Now, through writing,  how can the HCPCP grasp the audience attention? I suggest that some of the HCPCP members should express their experience within the field work. Did they like working outside? How was the environment and weather around them? Was there any encounter of interest? Like a really exotic looking monument or the voodoo dolls lying around the cemetery. Of course, I really enjoy pictures, so by providing visuals, the readers can get a better understanding of what the writer experienced. If not able to provide visuals, the writer to use ethnographic writing to detailly express what they witnessed in the field. In truth, Peter Young suggest being a storyteller. For example, he states to make it existing like “ these were flutes that hadn’t been played for a thousand years (242).” The HCPCP can state how by looking at certain graves conditions one can infer how the departer grave has not been visited for many 10 years. Their names, probably already forgotten, had not been mentioned until we came along.  Even more, their once life existence had not been thought about until we read and placed within the data their grave marker information. I myself wondered who were these people when they were living and roaming the land. How was their lifestyle? What did they see and accomplished? Did they live a long life? Many did not live a long life, the HCPCP has a large of infant graves. Could their deaths be related? That is a question that can be asked when viewing the year of their departed. It is going to be an exciting experience when the fieldwork and lab work is fully completed. Then, the archaeologist can fully give a written piece. For now, we can write our personal experience in the field.

The whole point about writing is to give the information obtained from the research to the audience. They can use the information to find a relative, history about the site, connections to other cemeteries, cultural background and so forward. Through participation, my interest in the HCPCH research has been caught so I will continue to keep up to date with what the project will do next as well as the end results.

0 thoughts on “Communicating Archaeology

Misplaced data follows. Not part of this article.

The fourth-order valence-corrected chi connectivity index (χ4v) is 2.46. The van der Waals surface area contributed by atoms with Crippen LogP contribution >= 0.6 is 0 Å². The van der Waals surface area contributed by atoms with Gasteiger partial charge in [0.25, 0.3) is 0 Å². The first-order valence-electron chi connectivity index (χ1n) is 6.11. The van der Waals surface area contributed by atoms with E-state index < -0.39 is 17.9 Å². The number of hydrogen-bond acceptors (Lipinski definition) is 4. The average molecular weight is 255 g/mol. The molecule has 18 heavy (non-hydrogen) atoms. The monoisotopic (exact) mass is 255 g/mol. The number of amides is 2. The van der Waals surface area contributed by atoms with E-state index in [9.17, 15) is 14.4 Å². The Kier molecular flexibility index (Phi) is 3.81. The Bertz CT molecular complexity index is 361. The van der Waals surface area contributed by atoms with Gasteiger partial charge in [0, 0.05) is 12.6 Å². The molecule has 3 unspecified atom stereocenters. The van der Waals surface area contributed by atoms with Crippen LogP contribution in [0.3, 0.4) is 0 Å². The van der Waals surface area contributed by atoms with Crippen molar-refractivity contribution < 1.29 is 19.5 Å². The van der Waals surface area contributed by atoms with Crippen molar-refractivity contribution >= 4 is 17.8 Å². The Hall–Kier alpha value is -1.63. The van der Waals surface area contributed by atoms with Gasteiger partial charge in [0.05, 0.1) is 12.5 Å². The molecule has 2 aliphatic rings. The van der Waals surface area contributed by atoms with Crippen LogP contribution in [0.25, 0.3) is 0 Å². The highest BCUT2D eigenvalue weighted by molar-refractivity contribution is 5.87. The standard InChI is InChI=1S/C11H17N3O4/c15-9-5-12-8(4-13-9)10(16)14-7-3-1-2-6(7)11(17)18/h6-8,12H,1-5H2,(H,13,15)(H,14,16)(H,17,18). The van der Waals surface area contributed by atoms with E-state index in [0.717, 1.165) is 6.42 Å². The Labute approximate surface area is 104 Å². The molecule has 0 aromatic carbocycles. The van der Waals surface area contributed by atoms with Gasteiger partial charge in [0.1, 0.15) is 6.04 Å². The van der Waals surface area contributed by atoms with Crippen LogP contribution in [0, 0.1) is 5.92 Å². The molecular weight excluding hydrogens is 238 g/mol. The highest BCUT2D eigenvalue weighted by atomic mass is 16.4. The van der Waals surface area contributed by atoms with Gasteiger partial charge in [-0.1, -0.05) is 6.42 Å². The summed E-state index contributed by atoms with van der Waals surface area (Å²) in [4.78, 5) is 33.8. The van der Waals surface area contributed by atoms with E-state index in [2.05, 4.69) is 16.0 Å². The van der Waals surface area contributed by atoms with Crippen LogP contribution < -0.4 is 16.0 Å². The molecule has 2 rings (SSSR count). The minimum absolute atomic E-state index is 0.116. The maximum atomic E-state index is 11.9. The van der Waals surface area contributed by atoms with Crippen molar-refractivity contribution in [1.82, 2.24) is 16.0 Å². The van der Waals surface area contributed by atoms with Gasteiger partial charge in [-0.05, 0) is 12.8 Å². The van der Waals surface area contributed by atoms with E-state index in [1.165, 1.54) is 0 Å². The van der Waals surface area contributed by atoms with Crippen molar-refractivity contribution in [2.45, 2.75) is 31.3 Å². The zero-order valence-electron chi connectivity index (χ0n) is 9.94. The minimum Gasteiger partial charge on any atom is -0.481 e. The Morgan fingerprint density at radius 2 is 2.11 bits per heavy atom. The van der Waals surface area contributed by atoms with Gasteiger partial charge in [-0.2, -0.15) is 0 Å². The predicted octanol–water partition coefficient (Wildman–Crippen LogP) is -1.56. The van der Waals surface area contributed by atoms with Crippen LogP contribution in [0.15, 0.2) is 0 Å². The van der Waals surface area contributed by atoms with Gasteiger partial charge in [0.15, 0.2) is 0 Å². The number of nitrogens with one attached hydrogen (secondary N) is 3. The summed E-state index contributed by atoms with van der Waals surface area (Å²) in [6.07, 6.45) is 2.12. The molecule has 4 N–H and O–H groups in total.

1. There are so very well written point through this post. I think it’s interesting how changing your audience can change your whole paper. I, myself, have been asked relative questions about what is anthropology and what have I done as an undergraduate that made me want to continue in anthropology. Although the questions are overwhelming I somehow think how can I give them the perfect response for them to look more into anthropology or archaeology and become interested in a way I did. Now, writing can get boring depending if you’re writing to someone you’re supposed to be writing to, but I’m convinced that if more anthropologists were to change their audience to people who have absolutely no idea what anthropology is, the anthropology community will gain members or interests. We need to find ways on how to work with our community instead of without.

  2. I totally agree with the disconnection with anthropologists and the public. Its almost like Anthropology to some people is this unattainable object that can only be grasped by scholars. And yes that vocabulary throws me off very much, I end up feeling like my IQ has dropped because I literally have no Idea what I had just read. I also agree that more personal types of writing get more peoples attention and allows them to fully understand what the writer is trying to convey and even sometimes allows them to make a personal connection.

  3. I really liked how you pointed out that many people ask about this fieldwork, because really I think it’s true that maybe the work we do or portray is so extensive and detailed. The general population may get lost in the words or loose interest. What these blog posts does for us, is allow us to express ourselves in our own way while also giving knowledgeable information. In a way, it can really captivate an audience and keep them intrigued in the project. What I agree most with your post is the importance of visuals and how much we can share with photos rather than just writing alone.